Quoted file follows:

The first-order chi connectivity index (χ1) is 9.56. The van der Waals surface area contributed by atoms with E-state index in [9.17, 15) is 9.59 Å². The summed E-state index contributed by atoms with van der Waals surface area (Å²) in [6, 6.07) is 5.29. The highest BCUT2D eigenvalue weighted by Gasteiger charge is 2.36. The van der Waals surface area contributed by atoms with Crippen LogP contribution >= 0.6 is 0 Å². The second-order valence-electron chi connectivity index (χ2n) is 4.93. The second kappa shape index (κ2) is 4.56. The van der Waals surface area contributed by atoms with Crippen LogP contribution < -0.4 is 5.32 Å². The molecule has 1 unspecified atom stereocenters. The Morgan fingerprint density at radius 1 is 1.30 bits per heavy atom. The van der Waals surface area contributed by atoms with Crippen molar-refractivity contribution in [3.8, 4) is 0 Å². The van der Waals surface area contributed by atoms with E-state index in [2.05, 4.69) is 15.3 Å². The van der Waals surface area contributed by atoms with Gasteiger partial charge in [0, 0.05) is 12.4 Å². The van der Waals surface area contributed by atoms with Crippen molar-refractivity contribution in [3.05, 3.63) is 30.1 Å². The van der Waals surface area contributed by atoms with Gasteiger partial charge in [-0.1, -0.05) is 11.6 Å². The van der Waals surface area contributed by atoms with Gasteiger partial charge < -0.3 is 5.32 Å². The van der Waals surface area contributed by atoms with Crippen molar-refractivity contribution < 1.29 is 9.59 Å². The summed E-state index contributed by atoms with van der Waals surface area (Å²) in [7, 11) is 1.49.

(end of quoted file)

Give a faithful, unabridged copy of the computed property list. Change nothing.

The first-order chi connectivity index (χ1) is 9.56. The van der Waals surface area contributed by atoms with E-state index in [9.17, 15) is 9.59 Å². The summed E-state index contributed by atoms with van der Waals surface area (Å²) in [6, 6.07) is 5.29. The highest BCUT2D eigenvalue weighted by Gasteiger charge is 2.36. The van der Waals surface area contributed by atoms with Crippen LogP contribution >= 0.6 is 0 Å². The second-order valence-electron chi connectivity index (χ2n) is 4.93. The second kappa shape index (κ2) is 4.56. The van der Waals surface area contributed by atoms with Crippen LogP contribution < -0.4 is 5.32 Å². The molecule has 1 unspecified atom stereocenters. The Morgan fingerprint density at radius 1 is 1.30 bits per heavy atom. The van der Waals surface area contributed by atoms with Crippen molar-refractivity contribution in [3.8, 4) is 0 Å². The van der Waals surface area contributed by atoms with E-state index in [2.05, 4.69) is 15.3 Å². The van der Waals surface area contributed by atoms with Gasteiger partial charge in [0, 0.05) is 12.4 Å². The van der Waals surface area contributed by atoms with Crippen molar-refractivity contribution in [3.05, 3.63) is 30.1 Å². The van der Waals surface area contributed by atoms with Gasteiger partial charge in [-0.1, -0.05) is 11.6 Å². The van der Waals surface area contributed by atoms with Gasteiger partial charge < -0.3 is 5.32 Å². The van der Waals surface area contributed by atoms with Crippen molar-refractivity contribution < 1.29 is 9.59 Å². The summed E-state index contributed by atoms with van der Waals surface area (Å²) in [7, 11) is 1.49.